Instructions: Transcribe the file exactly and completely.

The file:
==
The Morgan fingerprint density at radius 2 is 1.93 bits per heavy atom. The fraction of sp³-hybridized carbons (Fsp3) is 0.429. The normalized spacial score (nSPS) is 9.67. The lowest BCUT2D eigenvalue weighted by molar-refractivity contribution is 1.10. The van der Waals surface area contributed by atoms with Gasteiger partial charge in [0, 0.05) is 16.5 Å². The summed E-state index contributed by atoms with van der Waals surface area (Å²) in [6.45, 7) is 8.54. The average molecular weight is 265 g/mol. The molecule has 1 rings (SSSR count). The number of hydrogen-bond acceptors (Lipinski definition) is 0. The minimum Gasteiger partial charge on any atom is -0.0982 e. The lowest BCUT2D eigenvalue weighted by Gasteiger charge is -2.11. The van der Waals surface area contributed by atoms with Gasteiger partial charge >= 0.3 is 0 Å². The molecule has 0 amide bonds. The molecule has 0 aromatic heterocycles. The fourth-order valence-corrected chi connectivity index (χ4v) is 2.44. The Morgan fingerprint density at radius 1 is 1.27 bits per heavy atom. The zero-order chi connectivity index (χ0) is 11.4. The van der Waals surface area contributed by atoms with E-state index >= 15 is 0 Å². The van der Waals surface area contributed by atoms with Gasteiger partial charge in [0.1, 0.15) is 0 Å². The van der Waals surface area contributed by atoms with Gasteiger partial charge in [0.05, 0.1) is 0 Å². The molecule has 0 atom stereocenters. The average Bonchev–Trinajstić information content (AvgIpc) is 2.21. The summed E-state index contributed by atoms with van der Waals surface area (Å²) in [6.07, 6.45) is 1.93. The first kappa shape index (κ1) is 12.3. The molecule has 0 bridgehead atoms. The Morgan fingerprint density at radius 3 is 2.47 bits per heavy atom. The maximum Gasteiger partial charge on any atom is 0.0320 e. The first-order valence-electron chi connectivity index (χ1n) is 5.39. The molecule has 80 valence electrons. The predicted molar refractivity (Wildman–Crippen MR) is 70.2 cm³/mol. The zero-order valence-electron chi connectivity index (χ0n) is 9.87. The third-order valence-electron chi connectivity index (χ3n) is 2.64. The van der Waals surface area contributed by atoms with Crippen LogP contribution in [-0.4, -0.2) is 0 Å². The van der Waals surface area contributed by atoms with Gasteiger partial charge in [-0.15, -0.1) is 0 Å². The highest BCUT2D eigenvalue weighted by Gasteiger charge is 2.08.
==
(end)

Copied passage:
The Morgan fingerprint density at radius 2 is 1.93 bits per heavy atom. The fraction of sp³-hybridized carbons (Fsp3) is 0.429. The normalized spacial score (nSPS) is 9.67. The lowest BCUT2D eigenvalue weighted by molar-refractivity contribution is 1.10. The van der Waals surface area contributed by atoms with Gasteiger partial charge in [0, 0.05) is 16.5 Å². The summed E-state index contributed by atoms with van der Waals surface area (Å²) in [6.45, 7) is 8.54. The average molecular weight is 265 g/mol. The molecule has 1 rings (SSSR count). The number of hydrogen-bond acceptors (Lipinski definition) is 0. The minimum Gasteiger partial charge on any atom is -0.0982 e. The lowest BCUT2D eigenvalue weighted by Gasteiger charge is -2.11. The van der Waals surface area contributed by atoms with Gasteiger partial charge >= 0.3 is 0 Å². The molecule has 0 amide bonds. The molecule has 0 aromatic heterocycles. The fourth-order valence-corrected chi connectivity index (χ4v) is 2.44. The Morgan fingerprint density at radius 1 is 1.27 bits per heavy atom. The zero-order chi connectivity index (χ0) is 11.4. The van der Waals surface area contributed by atoms with E-state index >= 15 is 0 Å². The van der Waals surface area contributed by atoms with Gasteiger partial charge in [0.1, 0.15) is 0 Å². The van der Waals surface area contributed by atoms with Gasteiger partial charge in [0.05, 0.1) is 0 Å². The molecule has 0 atom stereocenters. The average Bonchev–Trinajstić information content (AvgIpc) is 2.21. The summed E-state index contributed by atoms with van der Waals surface area (Å²) in [6.07, 6.45) is 1.93. The first kappa shape index (κ1) is 12.3. The molecule has 0 bridgehead atoms. The Morgan fingerprint density at radius 3 is 2.47 bits per heavy atom. The maximum Gasteiger partial charge on any atom is 0.0320 e. The first-order valence-electron chi connectivity index (χ1n) is 5.39. The molecule has 80 valence electrons. The predicted molar refractivity (Wildman–Crippen MR) is 70.2 cm³/mol. The zero-order valence-electron chi connectivity index (χ0n) is 9.87. The third-order valence-electron chi connectivity index (χ3n) is 2.64. The van der Waals surface area contributed by atoms with Crippen LogP contribution in [-0.4, -0.2) is 0 Å². The van der Waals surface area contributed by atoms with Gasteiger partial charge in [-0.15, -0.1) is 0 Å². The highest BCUT2D eigenvalue weighted by Gasteiger charge is 2.08.